Last Saturday morning I was asked to teach Sunday School which takes place on Saturday afternoon. As I prayed about what I should teach, I felt led to Luke 4:31-41 which tells the story of Jesus’ power over demons, sickness, and disease, and as always the display of his power is a display of his love. Once I formulated the idea that I would set before the children, I spent some time praying for them and as I did I got the sense that the Lord was going to manifest his power among us. I didn’t know if that meant he would heal or cast out a demon or what, but I couldn’t escape the sense that I had.
So, when the time came we all walked down to the fellowship hall, sang some songs, and when the time was right I began teaching. About two-thirds of the way into the lesson we heard the first crack of thunder. It was quite loud. Then it began to rain, mixed with small bits of hail. The roof on the fellowship hall is tin so it was quite loud and hard to teach. I actually wondered at one point if the Lord was silencing me because I was being quite bold with unbelievers in the room but then the hail subsided.
When I had finished my thoughts on the power of Jesus and how that’s manifested—sometimes in acts of power, sometimes in sustaining us in our weakness—the hail began to fall again, only this time it grew from pea-sized hail into larger than golf-ball-sized hail! In America, the children, and adults for that matter, would hide from the storm but to my surprise the children of India ran right out into it. They were picking up all the pieces of hail they could find, and the bigger the better. We adults of course were making sure no one was getting hurt but I must say that I had so much fun watching the children enjoy the hail as they did.
They were at times shouting in exaltation, “Ice, ice, God has given us ice!” Even some of the adults joined in the fun and were running around gathering up as many pieces as possible.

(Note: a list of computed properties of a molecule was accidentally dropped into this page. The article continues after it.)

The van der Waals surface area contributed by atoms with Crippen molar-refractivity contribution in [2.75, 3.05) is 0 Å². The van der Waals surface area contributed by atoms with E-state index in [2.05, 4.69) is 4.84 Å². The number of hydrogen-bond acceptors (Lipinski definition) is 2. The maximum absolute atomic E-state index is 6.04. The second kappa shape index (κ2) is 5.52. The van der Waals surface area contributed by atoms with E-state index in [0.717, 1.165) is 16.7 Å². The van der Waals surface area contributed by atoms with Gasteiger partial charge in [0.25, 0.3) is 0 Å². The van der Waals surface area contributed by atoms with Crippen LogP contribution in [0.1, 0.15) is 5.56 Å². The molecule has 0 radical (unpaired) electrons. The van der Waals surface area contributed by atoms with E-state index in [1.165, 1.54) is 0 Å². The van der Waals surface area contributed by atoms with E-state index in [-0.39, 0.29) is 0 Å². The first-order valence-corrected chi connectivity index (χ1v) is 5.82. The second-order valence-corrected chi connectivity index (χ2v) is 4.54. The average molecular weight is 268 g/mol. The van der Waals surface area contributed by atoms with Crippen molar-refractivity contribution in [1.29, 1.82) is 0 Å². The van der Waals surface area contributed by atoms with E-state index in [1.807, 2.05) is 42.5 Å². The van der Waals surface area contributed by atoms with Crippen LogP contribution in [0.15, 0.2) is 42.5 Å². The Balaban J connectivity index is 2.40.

As I stood under the porch of the fellowship hall watching the children, and entering into their joy, it occurred to me that God had fulfilled the sense I had in prayer. He had done it in a way I did not expect but he did it. The children later told me that they had never seen hail that large, and I told them to think about what they had seen. In the storm, God had graciously displayed his power. He didn’t allow us to think about his power only, he allowed us to see it. And, I told the children, he will use that power in our lives if we will only believe. Sometimes he will chase away our enemies, sometimes he will heal our diseases, sometimes he will sustain us and display his power through our weakness. But at all times through Christ he will work his great power in us if we only believe.
As Paul prayed for the Ephesians, “that you may know…what is the immeasurable greatness of his power toward us who believe, according to the working of his great might, that he worked in Christ when he raised him from the dead and seated him at his right hand in the heavenly places, far above all rule and authority and power and dominion, and above every name that is named, not only in this age but also in the one to come” (Eph 1:19-21).